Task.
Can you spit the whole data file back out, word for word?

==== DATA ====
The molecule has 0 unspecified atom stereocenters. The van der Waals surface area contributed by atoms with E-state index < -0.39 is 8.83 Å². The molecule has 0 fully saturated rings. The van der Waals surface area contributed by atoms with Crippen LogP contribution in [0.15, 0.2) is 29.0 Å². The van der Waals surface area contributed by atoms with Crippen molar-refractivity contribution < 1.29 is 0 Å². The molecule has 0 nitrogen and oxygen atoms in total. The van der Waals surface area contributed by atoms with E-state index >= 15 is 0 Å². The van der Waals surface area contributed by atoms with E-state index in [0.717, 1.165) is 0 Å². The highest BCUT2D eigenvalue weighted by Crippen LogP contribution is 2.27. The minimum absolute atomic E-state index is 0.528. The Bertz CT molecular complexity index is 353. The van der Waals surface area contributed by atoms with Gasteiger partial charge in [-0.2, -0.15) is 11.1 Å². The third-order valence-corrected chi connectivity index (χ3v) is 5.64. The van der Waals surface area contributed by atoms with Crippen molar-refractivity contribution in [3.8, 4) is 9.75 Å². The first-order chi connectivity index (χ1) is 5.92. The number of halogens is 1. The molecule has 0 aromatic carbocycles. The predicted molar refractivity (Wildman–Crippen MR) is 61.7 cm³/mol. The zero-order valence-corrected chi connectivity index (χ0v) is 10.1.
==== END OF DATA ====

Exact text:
The molecule has 0 unspecified atom stereocenters. The van der Waals surface area contributed by atoms with E-state index < -0.39 is 8.83 Å². The molecule has 0 fully saturated rings. The van der Waals surface area contributed by atoms with Crippen LogP contribution in [0.15, 0.2) is 29.0 Å². The van der Waals surface area contributed by atoms with Crippen molar-refractivity contribution < 1.29 is 0 Å². The molecule has 0 nitrogen and oxygen atoms in total. The van der Waals surface area contributed by atoms with E-state index >= 15 is 0 Å². The van der Waals surface area contributed by atoms with E-state index in [0.717, 1.165) is 0 Å². The highest BCUT2D eigenvalue weighted by Crippen LogP contribution is 2.27. The minimum absolute atomic E-state index is 0.528. The Bertz CT molecular complexity index is 353. The van der Waals surface area contributed by atoms with Gasteiger partial charge in [-0.2, -0.15) is 11.1 Å². The third-order valence-corrected chi connectivity index (χ3v) is 5.64. The van der Waals surface area contributed by atoms with Crippen molar-refractivity contribution in [3.8, 4) is 9.75 Å². The first-order chi connectivity index (χ1) is 5.92. The number of halogens is 1. The molecule has 0 aromatic carbocycles. The predicted molar refractivity (Wildman–Crippen MR) is 61.7 cm³/mol. The zero-order valence-corrected chi connectivity index (χ0v) is 10.1.